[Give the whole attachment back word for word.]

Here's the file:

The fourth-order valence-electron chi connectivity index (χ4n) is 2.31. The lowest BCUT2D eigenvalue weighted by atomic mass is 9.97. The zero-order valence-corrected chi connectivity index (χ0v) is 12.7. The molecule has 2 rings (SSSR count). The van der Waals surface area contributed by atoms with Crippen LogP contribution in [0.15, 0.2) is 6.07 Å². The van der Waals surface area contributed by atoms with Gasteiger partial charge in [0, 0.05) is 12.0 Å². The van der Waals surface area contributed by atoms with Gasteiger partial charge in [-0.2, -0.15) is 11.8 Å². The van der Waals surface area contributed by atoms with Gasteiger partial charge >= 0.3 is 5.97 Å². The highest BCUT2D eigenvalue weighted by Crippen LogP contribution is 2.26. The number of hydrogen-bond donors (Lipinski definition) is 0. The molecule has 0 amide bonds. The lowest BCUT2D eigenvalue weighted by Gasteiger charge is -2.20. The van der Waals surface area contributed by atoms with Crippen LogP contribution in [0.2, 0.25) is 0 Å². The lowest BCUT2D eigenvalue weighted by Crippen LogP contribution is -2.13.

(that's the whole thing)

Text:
The fourth-order valence-electron chi connectivity index (χ4n) is 2.31. The lowest BCUT2D eigenvalue weighted by atomic mass is 9.97. The zero-order valence-corrected chi connectivity index (χ0v) is 12.7. The molecule has 2 rings (SSSR count). The van der Waals surface area contributed by atoms with Crippen LogP contribution in [0.15, 0.2) is 6.07 Å². The van der Waals surface area contributed by atoms with Gasteiger partial charge in [0, 0.05) is 12.0 Å². The van der Waals surface area contributed by atoms with Gasteiger partial charge in [-0.2, -0.15) is 11.8 Å². The van der Waals surface area contributed by atoms with Gasteiger partial charge >= 0.3 is 5.97 Å². The highest BCUT2D eigenvalue weighted by Crippen LogP contribution is 2.26. The number of hydrogen-bond donors (Lipinski definition) is 0. The molecule has 0 amide bonds. The lowest BCUT2D eigenvalue weighted by Gasteiger charge is -2.20. The van der Waals surface area contributed by atoms with Crippen LogP contribution in [0.2, 0.25) is 0 Å². The lowest BCUT2D eigenvalue weighted by Crippen LogP contribution is -2.13.